Ban or­ders au­dit of U.N. in N. Korea

The Washington Times Weekly - - World - By Betsy Pisik

NEW YORK — U.N. Sec­re­tary­Gen­eral Ban Ki-moon on Jan. 22 or­dere­dathor­oughau­ditoftheU.N.De­vel­op­ment Pro­gram’s op­er­a­tion in North Korea, the first in a sweep­ing as­sess­mento­fallU.N.agen­cies,funds and pro­grams.

The au­dit will specif­i­cally look at hard-cur­rency trans­ac­tions, the in­de­pen­dence­oflo­cal­ly­hired­staff,and the agency’s abil­ity to mon­i­tor on­go­ing projects. UNDP, which spends about $3.6 mil­lion an­nu­ally on a dozen projects inside the re­pres­sive coun­try, wel­comed the au­dit and promised to co­op­er­ate.

Mr. Ban said he wants the UNDP au­dit­com­plet­ed­with­inthree­months, the first phase in an am­bi­tious ac­count­ing that could take years and mil­lions of dol­lars to com­plete. U.N. of­fi­cials could not say how much the ef­fort would even­tu­ally cost.

The United States — which funds 11 per­cent of UNDP’s an­nual bud­get but does not con­trib­ute to the North Korea pro­gram — has raised se­ri­ous con­cerns that hard cur­rency from UNDP may be find­ing its way into the gov­ern­ment’s nu­clear weapons pro­gram.

An edi­to­rial in Jan. 19 edi­tions of the Wall Street Jour­nal sug­gested that hun­dreds of mil­lions of dol­lars had been di­verted by the gov­ern­ment from UNDP pro­grams, and said the agency was un­der­mined by per­mit­ting the Py­ongyang gov­ern­ment­to­choose­lo­calper­son­nelforits pro­grams.

David Mor­ri­son, UNDP di­rec­tor of com­mu­ni­ca­tions, told a small group of re­porters on Jan. 22 that the pro­gram has four in­ter­na­tional staffers in North Korea. Those staffers have been able to visit 10 out of 11 projects in the coun­try and have few con­cerns over ac­cess and mon­i­tor­ing is­sues, he said.

He re­jected com­par­isons to the Iraq oil-for-food pro­gram, which Sad­dam Hus­sein was able to ma­nip­u­late to siphon hun­dreds of mil­lions of dol­lars into private pock­ets.

“Work­ing in [North] Korea is a tough job,” he said. “We al­ways have to be wary of the pos­si­bil­ity of any kind­ofmis­rep­re­sen­ta­tiono­fac­tiv­i­ties in any coun­try in the world.”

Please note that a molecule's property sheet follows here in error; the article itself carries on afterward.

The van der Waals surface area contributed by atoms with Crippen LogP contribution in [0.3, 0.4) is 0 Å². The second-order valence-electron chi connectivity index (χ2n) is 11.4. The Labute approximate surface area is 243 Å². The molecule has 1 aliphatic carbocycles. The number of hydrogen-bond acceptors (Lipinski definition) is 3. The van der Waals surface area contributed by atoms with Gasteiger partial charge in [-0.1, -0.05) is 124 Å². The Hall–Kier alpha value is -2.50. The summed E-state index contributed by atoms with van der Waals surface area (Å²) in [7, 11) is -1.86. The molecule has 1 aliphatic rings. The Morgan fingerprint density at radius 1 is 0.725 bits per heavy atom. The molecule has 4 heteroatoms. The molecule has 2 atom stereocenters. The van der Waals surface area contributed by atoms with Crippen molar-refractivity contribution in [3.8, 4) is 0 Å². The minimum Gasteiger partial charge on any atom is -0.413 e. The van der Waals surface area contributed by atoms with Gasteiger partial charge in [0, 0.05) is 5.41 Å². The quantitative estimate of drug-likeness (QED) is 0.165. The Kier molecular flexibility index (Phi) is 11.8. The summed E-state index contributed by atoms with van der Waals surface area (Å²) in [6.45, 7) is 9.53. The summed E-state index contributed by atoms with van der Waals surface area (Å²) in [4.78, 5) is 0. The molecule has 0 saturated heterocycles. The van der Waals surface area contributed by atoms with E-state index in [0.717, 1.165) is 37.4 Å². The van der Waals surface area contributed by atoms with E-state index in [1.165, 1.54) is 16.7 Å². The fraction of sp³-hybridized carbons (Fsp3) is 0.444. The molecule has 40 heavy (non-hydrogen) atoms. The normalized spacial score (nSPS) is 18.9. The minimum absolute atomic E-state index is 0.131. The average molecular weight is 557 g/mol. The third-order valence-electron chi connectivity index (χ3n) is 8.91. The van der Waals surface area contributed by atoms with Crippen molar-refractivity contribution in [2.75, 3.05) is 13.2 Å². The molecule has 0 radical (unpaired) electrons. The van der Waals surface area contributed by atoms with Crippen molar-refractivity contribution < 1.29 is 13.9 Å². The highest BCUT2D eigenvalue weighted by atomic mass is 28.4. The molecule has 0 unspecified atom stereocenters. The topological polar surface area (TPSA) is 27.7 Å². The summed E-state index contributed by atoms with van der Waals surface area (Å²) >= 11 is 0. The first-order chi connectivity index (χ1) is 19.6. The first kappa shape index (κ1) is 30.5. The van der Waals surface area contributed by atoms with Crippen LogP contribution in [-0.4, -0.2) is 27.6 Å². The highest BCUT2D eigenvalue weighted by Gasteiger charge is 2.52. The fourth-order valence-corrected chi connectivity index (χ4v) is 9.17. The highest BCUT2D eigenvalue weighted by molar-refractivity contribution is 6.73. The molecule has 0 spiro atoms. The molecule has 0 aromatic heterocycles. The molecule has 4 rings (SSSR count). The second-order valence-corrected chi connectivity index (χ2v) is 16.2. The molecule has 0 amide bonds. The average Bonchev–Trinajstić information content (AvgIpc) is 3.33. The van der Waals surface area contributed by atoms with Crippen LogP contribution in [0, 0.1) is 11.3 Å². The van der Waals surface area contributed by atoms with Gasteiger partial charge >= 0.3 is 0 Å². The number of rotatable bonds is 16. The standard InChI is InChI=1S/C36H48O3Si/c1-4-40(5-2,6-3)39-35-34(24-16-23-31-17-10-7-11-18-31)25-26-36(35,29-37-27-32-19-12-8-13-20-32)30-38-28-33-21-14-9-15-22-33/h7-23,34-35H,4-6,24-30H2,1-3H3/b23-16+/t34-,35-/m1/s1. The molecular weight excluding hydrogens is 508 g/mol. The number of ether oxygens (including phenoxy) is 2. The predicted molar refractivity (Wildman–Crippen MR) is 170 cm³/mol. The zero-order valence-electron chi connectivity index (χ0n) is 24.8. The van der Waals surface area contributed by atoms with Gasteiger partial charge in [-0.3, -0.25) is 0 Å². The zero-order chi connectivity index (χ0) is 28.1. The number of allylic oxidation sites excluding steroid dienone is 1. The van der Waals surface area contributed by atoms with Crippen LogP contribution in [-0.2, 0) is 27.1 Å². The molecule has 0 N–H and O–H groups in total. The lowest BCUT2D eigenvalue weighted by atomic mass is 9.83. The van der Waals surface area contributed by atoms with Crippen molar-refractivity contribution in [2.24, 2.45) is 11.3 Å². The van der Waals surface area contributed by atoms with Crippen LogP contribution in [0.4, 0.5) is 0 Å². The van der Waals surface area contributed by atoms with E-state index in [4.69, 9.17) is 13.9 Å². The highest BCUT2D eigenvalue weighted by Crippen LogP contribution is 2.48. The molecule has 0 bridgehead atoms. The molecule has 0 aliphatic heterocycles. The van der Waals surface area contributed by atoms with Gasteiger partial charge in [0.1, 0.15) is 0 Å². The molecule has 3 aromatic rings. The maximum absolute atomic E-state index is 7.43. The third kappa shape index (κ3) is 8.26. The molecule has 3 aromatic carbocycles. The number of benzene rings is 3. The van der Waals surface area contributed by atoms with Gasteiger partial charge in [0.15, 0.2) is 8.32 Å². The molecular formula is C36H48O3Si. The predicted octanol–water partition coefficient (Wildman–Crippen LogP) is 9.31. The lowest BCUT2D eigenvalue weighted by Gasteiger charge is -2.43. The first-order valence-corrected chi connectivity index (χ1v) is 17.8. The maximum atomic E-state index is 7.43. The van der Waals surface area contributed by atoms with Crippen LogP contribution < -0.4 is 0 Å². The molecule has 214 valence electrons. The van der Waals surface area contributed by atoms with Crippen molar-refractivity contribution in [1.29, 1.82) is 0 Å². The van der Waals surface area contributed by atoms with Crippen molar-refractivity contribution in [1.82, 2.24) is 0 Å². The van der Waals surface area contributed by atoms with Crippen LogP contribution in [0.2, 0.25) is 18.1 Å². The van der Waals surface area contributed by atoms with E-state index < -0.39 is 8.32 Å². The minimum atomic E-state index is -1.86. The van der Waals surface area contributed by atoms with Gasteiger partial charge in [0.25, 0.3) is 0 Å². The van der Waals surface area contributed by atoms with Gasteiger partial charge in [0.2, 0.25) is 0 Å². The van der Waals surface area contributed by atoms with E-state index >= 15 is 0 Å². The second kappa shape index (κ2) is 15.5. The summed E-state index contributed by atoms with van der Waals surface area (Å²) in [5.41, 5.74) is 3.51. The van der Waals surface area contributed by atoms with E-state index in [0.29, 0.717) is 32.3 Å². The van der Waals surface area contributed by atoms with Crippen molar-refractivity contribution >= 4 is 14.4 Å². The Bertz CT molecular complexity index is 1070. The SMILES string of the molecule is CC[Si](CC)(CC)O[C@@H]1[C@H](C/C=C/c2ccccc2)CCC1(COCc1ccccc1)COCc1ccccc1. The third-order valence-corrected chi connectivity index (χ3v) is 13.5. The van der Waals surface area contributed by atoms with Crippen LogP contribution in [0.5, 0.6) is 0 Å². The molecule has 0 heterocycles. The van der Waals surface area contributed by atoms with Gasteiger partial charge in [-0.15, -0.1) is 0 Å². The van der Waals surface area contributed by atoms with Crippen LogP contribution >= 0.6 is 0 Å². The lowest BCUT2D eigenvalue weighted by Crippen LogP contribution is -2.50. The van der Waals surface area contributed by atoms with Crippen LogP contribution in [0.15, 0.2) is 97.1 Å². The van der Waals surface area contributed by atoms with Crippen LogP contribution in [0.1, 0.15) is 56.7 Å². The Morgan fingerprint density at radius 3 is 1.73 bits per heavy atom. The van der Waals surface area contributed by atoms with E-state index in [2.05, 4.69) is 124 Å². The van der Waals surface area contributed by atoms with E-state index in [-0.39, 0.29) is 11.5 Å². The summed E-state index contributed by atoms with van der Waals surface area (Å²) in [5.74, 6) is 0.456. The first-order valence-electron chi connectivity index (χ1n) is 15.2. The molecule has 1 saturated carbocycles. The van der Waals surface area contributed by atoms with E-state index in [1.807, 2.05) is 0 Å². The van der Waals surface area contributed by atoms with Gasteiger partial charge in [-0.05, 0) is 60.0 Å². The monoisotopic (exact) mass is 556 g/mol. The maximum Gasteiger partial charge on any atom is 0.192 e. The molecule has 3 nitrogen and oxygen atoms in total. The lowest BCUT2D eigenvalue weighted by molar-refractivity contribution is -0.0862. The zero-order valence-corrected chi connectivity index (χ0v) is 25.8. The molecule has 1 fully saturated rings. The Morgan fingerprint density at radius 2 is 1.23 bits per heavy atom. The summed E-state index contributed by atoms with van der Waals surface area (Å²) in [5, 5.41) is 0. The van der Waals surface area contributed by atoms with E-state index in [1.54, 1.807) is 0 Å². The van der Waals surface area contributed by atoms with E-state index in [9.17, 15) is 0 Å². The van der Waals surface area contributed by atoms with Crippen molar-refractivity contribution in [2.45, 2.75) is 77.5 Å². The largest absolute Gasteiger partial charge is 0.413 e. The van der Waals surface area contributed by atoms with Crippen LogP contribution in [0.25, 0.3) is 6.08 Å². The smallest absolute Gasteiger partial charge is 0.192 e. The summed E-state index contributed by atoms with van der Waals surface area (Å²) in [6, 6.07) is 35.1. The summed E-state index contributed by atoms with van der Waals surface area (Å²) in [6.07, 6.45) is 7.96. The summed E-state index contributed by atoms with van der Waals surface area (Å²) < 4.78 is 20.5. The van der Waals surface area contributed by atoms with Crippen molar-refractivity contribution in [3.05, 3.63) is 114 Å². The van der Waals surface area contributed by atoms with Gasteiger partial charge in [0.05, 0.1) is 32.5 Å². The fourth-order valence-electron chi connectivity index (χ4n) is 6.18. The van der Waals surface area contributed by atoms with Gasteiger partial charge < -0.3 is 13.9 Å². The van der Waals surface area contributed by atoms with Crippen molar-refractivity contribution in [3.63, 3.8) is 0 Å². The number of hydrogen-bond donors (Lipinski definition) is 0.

Mr. Mor­ri­son noted that UNDP long ago switched to us­ing euros ratherthandol­larsas­the­con­vert­ible cur­rency in North Korea, in part be­cause of U.S. con­cerns about coun­ter­feit­ing and partly be­cause Py­ongyang prefers it for po­lit­i­cal rea­sons.

U.N. of­fi­cials rou­tinely re­fused to pub­licly crit­i­cize the gov­ern­ments of coun­tries where they are run­ning de­vel­op­ment or hu­man­i­tar­ian work, say­ing that would will only make life more dif­fi­cult for in­ter­na­tional staff on the ground, and pos­si­bly draw new re­stric­tions on their ef­forts.

Many of th­ese is­sues have been iden­ti­fied in UNDP’s three in­ter­nal au­dits of the North Korea pro­gram, in 1999, 2001 and 2004; a fourth will be un­der way shortly.

Those au­dits are not made pub­lic or even shared with the 36 na­tions that serve on UNDP’s Ex­ec­u­tive Board, which met to dis­cuss the North Korea pro­gram on Jan. 25. In­stead, the re­ports are re­viewed by an ex­ter­nal au­di­tor, then dis­tilled fur­ther and pre­sented to the ex­ec­u­tive com­mit­tee.

Agence France Presse / Getty Images

Spread­ing his wings: Fal­coner Ivo van La­nen holds his ea­gle “Igor” on Jan. 24 on the fair grounds in Essen, west­ern Ger­many, to pro­mote the fair “Jagd und Hund” (Hunt and Dog). More than 570 ex­hibitors from 29 coun­tries will present their range of goods and ser­vices re­lated to hunt­ing and fish­ing dur­ing the fair, which runs from Jan. 30 to Feb. 4.

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